By the end of this year, European aircraft manufacturing consortium Airbus plans to deliver the first of its new, extra-wide-body passenger jets, the A350-XWB. Among other technological innovations, the new plane will also incorporate metal parts made in a 3-D printer. VOA's George Putic has more.
Video

Video Death Toll From Israel-Gaza Conflict Surpasses 700

Gaza officials say a shelling hit a compound housing a United Nations-run school in the Gaza Strip, killing more than a dozen people, during an Israeli offensive in the area. Heavy fighting between the Israeli military and Hamas militants continued on Thursday, pushing up the death toll. So far, more than 730 Palestinians and 35 Israelis have been killed in the conflict. VOA's Scott Bobb has the latest from Jerusalem.
Video

Video AIDS Conference Welcomes Exciting Developments in HIV Treatment, Prevention

Significant strides have been made in recent years toward the treatment and prevention of HIV, the virus that causes AIDS. This year, at the International AIDS Conference, the AIDS community welcomed progress on a new pill that may prevent transmission of the deadly virus. VOA’s Anita Powell reports from Melbourne, Australia.
Video

Video Israel Targets Gaza Supply Tunnels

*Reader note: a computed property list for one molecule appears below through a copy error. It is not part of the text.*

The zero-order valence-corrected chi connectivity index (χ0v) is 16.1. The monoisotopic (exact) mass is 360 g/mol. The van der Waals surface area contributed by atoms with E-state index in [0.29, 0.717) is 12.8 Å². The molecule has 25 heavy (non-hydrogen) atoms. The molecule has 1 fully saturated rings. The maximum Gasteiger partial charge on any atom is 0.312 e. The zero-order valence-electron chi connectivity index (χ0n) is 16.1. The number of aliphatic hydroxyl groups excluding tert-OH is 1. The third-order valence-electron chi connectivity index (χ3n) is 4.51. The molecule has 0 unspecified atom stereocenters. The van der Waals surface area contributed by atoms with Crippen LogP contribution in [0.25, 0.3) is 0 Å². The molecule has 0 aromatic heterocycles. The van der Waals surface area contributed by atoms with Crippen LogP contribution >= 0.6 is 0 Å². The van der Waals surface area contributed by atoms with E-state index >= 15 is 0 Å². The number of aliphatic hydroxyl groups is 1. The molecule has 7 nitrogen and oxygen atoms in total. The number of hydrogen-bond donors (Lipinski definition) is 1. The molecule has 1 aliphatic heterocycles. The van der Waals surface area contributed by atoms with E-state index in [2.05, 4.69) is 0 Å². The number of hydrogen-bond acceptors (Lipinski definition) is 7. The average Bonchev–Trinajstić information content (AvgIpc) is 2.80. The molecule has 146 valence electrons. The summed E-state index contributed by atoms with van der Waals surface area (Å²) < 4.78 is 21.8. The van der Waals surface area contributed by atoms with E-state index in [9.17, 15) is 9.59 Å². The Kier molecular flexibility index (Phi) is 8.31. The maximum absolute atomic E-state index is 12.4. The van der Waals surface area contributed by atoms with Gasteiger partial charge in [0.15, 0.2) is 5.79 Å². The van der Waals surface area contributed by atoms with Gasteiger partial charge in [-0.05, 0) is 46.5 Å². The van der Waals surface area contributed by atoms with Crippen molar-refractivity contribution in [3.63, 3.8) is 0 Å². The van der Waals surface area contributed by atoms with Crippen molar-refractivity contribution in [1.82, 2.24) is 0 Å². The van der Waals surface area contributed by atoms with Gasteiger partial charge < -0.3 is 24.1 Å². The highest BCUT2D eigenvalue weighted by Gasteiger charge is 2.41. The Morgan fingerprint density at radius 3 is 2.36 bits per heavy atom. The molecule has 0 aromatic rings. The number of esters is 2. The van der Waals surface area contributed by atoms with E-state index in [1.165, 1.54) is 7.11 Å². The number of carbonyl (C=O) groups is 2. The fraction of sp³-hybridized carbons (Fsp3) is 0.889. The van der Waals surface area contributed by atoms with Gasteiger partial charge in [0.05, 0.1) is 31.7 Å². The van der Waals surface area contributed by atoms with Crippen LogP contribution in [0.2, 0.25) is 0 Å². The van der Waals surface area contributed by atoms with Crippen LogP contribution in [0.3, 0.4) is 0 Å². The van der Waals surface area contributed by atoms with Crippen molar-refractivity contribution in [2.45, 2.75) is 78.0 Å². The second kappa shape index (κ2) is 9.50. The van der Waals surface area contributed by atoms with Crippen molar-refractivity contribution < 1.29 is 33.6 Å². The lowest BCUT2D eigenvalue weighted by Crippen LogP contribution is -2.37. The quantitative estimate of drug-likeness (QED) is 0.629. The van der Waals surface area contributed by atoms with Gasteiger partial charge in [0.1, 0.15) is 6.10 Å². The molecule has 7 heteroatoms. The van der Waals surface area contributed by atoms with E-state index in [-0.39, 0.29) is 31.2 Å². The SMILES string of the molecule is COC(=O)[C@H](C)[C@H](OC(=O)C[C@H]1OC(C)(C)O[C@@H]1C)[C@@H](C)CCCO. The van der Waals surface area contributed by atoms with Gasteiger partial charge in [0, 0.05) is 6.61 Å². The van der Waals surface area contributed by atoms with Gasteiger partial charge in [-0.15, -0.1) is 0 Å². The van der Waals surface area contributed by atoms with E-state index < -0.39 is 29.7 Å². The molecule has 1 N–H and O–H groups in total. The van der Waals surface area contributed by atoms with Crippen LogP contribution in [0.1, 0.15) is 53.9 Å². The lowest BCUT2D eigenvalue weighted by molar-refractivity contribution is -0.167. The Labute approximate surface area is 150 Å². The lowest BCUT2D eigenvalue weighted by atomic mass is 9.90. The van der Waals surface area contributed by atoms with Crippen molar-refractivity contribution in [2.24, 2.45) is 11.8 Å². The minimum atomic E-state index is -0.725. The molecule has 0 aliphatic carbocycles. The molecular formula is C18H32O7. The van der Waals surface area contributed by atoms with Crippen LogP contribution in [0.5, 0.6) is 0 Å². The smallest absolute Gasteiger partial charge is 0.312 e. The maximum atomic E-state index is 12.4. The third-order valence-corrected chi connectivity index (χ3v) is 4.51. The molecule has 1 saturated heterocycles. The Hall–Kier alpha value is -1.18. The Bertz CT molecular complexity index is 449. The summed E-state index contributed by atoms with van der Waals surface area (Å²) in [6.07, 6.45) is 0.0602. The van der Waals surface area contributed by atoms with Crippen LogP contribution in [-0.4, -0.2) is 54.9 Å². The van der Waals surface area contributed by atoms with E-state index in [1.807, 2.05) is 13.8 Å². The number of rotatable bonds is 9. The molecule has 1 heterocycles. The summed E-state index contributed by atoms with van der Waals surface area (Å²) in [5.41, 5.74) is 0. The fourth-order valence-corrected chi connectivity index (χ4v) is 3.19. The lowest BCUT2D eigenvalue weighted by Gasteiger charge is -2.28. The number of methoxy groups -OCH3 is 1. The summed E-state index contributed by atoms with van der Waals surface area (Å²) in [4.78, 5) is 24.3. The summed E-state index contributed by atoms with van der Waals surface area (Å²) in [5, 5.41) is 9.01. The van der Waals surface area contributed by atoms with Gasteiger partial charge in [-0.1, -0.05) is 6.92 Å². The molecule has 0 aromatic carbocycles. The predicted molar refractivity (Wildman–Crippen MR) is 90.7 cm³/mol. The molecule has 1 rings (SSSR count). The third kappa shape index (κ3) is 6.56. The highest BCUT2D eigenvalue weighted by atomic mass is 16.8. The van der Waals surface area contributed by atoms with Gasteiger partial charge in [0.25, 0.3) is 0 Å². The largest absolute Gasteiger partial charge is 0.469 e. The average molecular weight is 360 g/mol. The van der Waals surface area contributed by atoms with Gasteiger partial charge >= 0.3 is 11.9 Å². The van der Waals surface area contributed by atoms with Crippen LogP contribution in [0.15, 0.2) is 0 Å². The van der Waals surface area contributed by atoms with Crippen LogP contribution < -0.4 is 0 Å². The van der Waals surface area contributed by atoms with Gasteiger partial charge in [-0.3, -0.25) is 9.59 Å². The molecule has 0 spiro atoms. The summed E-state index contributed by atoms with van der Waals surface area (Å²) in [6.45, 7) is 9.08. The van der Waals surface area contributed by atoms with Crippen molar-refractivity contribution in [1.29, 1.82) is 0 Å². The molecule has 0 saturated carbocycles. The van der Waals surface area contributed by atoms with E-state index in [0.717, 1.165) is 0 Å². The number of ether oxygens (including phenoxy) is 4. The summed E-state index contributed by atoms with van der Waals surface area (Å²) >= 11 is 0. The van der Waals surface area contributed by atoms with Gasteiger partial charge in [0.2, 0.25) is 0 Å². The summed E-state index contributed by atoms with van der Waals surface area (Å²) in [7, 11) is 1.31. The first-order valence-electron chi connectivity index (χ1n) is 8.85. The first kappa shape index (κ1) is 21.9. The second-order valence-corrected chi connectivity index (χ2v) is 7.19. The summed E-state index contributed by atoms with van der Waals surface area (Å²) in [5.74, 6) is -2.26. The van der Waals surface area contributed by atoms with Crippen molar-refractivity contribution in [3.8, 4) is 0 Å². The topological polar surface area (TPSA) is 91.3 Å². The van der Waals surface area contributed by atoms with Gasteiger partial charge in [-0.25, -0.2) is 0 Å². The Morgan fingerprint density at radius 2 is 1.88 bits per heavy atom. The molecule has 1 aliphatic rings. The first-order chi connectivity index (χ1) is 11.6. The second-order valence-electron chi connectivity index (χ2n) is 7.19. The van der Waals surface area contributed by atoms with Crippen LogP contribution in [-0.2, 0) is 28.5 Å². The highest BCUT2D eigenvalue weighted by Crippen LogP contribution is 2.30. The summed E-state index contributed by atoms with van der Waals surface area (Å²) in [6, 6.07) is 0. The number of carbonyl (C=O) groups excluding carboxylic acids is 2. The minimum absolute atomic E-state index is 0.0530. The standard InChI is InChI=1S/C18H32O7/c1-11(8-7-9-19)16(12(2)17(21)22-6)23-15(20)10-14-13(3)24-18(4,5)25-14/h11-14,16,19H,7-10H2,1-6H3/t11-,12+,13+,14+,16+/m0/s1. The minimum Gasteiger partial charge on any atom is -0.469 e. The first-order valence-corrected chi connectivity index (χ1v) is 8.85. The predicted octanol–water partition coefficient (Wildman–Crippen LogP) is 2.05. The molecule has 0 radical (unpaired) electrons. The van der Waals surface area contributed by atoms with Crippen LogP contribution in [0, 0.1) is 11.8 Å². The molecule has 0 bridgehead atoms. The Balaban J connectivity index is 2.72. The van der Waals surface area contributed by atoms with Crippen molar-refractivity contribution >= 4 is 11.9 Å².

The Israeli military has launched a ground operation in Gaza to destroy the myriad tunnels that may have been used to smuggle weapons to Hamas. VOA's Zlatica Hoke reports that could mean more hardship for the people of Gaza, who obtain some of their essential supplies through these underground passages
Video

Video Researchers Target Low-Cost Avatar Technology

Scientists at the University of Southern California Institute for Creative Technologies say 3-dimensional representations could revolutionize social media. Elizabeth Lee has more from Los Angeles.
Video

Video IAEA: Iran Turns its Enriched Uranium Into Less Harmful Form

Iran has converted its stockpiles of enriched uranium into a less dangerous form that is more difficult to use for nuclear weapons, according to the United Nations’ Atomic Energy Agency. The move complies with an interim deal reached with Western powers on Iran's nuclear program last year, in exchange for easing of sanctions. Henry Ridgwell reports for VOA from London.
Video

Video In Cambodia, HIV Diagnosis Brings Deadly Shame

Although HIV/AIDS is now a treatable condition, a positive diagnosis is still a life altering experience. In Cambodia, people living with HIV are often disowned by friends, family and the community. This humiliation can be unbearable. We bring you one Cambodian woman’s struggle to overcome a life tragedy and her own HIV positive diagnosis.

AppleAndroid